One of the best things about being an educator is that there is a large degree of independence. When teaching, it is just you and the students shut off from distractions for that precious amount of time that we have with them. Similarly, when we are not teaching a fair chunk of our time is ours to choose what we do. Of course, there are the regular collaborative meetings, after school clubs and activities but it is clear that educators have a fair bit of choice when you hear non-contact time being referred to as “my fee period” or “my prep time.”
As a leader in schools, a huge amount of trust is given to teachers that this valuable non-contact time is used effectively. We also do not know the work that teachers do outside of the school day or in their holidays. What is for sure is that some do more than others. In fact, some teachers go beyond what is expected or required and on the other extreme some teachers are minimalists. This disparity can cause problems in schools between teachers and between teachers and school leaders. Even those teachers who are putting in very long hours, we want to know that they are effective in what they are doing to help improve student outcomes and meeting the school’s goals.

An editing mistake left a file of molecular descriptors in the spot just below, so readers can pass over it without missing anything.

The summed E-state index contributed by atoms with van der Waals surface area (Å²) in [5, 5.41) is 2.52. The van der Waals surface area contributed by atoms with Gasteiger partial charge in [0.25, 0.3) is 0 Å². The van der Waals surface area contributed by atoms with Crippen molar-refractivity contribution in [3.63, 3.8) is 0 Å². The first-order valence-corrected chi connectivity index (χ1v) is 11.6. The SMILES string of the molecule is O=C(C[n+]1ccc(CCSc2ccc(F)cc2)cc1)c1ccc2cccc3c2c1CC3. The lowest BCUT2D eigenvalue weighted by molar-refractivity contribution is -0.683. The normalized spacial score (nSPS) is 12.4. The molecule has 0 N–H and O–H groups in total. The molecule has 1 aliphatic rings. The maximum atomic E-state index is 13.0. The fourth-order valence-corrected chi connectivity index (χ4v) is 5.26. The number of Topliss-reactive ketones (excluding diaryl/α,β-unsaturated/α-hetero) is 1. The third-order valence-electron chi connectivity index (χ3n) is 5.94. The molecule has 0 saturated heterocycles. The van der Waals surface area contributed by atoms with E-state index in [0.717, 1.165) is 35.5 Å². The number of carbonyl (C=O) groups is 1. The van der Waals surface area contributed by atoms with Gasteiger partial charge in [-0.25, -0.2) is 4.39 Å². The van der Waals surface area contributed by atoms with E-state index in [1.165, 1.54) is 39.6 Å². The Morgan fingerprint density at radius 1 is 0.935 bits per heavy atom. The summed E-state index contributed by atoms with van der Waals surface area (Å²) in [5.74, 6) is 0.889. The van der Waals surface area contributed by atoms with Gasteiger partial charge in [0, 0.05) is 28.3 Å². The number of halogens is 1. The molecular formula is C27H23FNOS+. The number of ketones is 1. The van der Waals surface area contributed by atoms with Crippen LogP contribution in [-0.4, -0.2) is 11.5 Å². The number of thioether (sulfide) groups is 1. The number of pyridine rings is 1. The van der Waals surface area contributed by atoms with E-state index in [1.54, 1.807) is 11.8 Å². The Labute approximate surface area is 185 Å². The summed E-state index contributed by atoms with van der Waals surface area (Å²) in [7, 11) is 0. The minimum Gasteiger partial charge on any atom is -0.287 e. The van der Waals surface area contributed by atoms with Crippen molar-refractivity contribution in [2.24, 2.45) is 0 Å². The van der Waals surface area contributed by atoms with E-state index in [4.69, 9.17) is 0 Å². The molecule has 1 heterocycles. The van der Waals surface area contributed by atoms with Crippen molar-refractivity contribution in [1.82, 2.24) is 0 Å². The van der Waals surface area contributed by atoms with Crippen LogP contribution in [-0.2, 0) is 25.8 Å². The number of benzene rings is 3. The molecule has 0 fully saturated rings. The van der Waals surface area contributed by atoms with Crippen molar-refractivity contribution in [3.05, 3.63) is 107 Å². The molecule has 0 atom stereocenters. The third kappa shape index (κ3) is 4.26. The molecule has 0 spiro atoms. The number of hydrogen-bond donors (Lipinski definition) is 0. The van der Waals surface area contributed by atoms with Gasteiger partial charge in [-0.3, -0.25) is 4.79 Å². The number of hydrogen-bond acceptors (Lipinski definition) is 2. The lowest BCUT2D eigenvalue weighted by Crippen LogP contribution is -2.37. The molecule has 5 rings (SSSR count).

So, let’s cut to the heart of the problem. The issue is the perception of autonomy that we can have as teachers; we make most of our own decisions. We decide what resources to make, the amount of feedback we give, the turnaround time of marked papers or the time we spend helping students outside class. The hard task, as a leader, is to ensure that what is being done is effective and is being carried out efficiently. Teacher goal setting is vital to school improvement and should be a delicate balance or leaders setting prescribed goals for teachers and teachers setting their own. Goals should be monitored, feedback given and new goals set each year. Of course, we need to celebrate the successes too.
The culture that has to change is that whenever there are cries of “there is not enough time”, we all need to first reflect upon how we are using that time. Consider this. If all teachers in a school were given one class less to teach, would every one of them make the most of this time to improve what is being done in the school? The answer is, probably not. ‘Free periods’ are not free to do what one wants, they are paid time for which the teacher is responsible, as professional, to improving what we do for students. Our challenge, as leaders, is to be both mindful of the demands we place on our teachers but also support them in using their time to focus on the work that really matters.